The best news of the consult...I CAN kayak this summer after all! I just can't lift the kayak or do any speed racing. I'm okay with that. ;-)

The chemo session itself wasn't too bad. I'm still sore from getting the port put in last Wednesday, so my chest was swollen and required a longer needle, but I actually didn't feel it going in. We sat in recliners smiling awkwardly at the few other people in the infusion lab. My sweet nurse Janelle actually lives down the street - small world. The infusion itself was a combination of taking some blood, getting pumped full of liquid, saline flushes, anti-nausea meds, then the pump of red looking jello shots of doxorubicin, followed by more anti-nausea meds and fluids. Sunday morning I go into urgent care for the follow-up shot to keep my white blood cells up. The whole thing took about 4 hours because of the education consultation, the next session should be faster.

My parents and I had a nice dinner while I was still feeling okay, but a few hours after getting home, I began feeling sick. I took more anti-nausea meds and pain pills and inspired my mood while reading the tribe's Facebook comments, emails, texts and looking through cards.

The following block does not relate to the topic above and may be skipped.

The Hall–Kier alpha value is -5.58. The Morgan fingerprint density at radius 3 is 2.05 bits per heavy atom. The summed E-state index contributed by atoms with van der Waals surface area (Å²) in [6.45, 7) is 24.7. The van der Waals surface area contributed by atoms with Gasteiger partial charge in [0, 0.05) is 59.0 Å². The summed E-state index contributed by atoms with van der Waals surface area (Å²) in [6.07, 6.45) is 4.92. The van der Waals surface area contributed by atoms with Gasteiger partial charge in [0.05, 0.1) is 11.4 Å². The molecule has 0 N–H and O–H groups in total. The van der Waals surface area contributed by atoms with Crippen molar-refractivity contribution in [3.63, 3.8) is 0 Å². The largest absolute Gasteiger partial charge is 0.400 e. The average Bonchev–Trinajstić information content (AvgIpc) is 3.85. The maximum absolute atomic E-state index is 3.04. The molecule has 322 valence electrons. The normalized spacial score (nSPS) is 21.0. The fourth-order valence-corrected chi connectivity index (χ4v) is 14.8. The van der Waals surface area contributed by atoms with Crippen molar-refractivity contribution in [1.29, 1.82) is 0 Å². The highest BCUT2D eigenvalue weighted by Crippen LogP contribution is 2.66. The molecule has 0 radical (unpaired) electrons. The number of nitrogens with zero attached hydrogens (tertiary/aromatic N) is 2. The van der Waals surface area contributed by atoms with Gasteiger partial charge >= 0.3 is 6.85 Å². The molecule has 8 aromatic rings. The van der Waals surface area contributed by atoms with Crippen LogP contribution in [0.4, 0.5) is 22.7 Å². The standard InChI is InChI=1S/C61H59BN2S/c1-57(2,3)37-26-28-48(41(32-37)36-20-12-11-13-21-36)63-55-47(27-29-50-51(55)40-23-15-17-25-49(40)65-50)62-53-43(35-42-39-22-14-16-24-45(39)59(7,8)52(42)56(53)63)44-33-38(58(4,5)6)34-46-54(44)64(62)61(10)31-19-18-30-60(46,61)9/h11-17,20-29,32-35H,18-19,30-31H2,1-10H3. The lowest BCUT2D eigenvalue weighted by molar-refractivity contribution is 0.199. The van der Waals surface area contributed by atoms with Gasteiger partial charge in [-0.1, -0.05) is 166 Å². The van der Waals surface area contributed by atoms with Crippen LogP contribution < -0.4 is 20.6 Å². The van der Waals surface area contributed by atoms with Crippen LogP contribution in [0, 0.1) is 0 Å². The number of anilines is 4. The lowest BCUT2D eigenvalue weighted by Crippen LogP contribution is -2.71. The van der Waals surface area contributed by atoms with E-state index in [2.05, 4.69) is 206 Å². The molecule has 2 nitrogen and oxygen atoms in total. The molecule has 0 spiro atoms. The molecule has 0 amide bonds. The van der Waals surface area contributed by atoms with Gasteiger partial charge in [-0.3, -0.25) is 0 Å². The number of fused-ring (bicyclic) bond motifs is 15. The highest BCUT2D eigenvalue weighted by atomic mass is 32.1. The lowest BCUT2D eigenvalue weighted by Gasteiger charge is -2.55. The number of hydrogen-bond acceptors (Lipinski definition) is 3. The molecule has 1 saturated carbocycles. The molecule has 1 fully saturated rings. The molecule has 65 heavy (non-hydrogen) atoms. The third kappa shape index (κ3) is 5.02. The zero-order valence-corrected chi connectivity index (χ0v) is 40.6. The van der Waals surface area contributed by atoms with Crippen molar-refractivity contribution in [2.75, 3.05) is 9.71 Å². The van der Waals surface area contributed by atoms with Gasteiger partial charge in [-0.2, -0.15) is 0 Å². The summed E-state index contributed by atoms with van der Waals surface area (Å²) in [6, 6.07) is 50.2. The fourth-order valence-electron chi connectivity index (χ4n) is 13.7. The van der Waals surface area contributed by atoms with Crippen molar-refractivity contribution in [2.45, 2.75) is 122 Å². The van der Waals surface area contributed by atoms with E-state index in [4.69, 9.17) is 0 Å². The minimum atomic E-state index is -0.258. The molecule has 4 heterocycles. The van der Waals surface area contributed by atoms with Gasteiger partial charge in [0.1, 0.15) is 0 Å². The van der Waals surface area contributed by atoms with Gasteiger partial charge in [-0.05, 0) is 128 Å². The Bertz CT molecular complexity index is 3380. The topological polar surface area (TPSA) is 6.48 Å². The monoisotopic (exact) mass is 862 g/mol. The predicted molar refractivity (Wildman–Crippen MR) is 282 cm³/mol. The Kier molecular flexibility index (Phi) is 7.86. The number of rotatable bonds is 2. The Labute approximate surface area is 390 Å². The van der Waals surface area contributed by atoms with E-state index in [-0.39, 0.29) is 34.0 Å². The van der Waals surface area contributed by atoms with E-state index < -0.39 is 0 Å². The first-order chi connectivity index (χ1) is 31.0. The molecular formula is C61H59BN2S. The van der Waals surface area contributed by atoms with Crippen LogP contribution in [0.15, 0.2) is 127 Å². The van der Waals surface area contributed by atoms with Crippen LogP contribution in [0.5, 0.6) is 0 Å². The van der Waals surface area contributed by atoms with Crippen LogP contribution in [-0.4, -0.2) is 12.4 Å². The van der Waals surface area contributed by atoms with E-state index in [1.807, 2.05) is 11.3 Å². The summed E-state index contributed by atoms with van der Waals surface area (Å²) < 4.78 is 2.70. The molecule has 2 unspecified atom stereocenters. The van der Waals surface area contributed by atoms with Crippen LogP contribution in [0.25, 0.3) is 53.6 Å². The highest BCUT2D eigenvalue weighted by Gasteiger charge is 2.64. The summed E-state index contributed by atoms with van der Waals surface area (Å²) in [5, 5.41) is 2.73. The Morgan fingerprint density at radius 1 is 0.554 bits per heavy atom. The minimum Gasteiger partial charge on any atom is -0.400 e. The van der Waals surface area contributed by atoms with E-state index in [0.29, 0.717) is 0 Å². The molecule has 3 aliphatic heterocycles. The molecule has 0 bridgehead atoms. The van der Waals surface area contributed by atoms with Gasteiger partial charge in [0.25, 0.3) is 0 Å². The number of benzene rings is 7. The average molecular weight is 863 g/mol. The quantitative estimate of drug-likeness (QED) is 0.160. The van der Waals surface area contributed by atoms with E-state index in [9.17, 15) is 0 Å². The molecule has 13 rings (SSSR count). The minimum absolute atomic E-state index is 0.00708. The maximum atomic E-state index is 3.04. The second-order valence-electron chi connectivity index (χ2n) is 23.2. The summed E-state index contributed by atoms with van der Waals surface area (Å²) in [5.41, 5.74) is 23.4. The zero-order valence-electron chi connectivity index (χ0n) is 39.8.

Then the miraculous happened: UPS delievered a Vitamix! I have dreamed of perfect green smoothies done on a Vitamix for years! My cheap blender has never done the job well and I'm sure this will help in so many ways!! I look forward to making my daily green smoothie later! Thank you mysterious gift giver!! :)

 I'm exhausted. I have big plans to sleep, watch funny movies and keep up on anti-nausea meds this weekend in hopes that I won't feel too bad. They say the worst of the nausea is day three...Sunday. We'll see. Thank you again for all the support and being my cheering committee! You guys are the best!

Thursday, May 8, 2014

Work, Surgery & Hope

I have been back to work post major abdominal surgery for 5 hours days since last for just over a week and am SO incredibly blessed by my co-workers! There were flowers on my desks, awesome cards and they all pitched in to get my a gorgeous Nashelle necklace that says "eff cancer." I work with amazing people!

Quite possibly the best part of working in the medical field right now is that I work with lots of nurses who are happy to answer questions about health, or discuss what chemo might be like. I feel less alone knowing all of my co-workers are there for me in this. Being back at work has given me some sense of normal again which makes the unknown and the fear dissipate enough to help other people and feel like I am contributing to the world again. Feeling a sense of normalcy is a huge relief!

Yesterday I had my power port put in through minor surgery, by the same surgeon who did my last surgery. She's incredibly comforting, kind and held my hand as we were waiting for the drugs to put me under. I also had a great nurse in the operating room today who told me about tropical beaches while I was going under so I might envision being on a great vacation during the surgery. If only...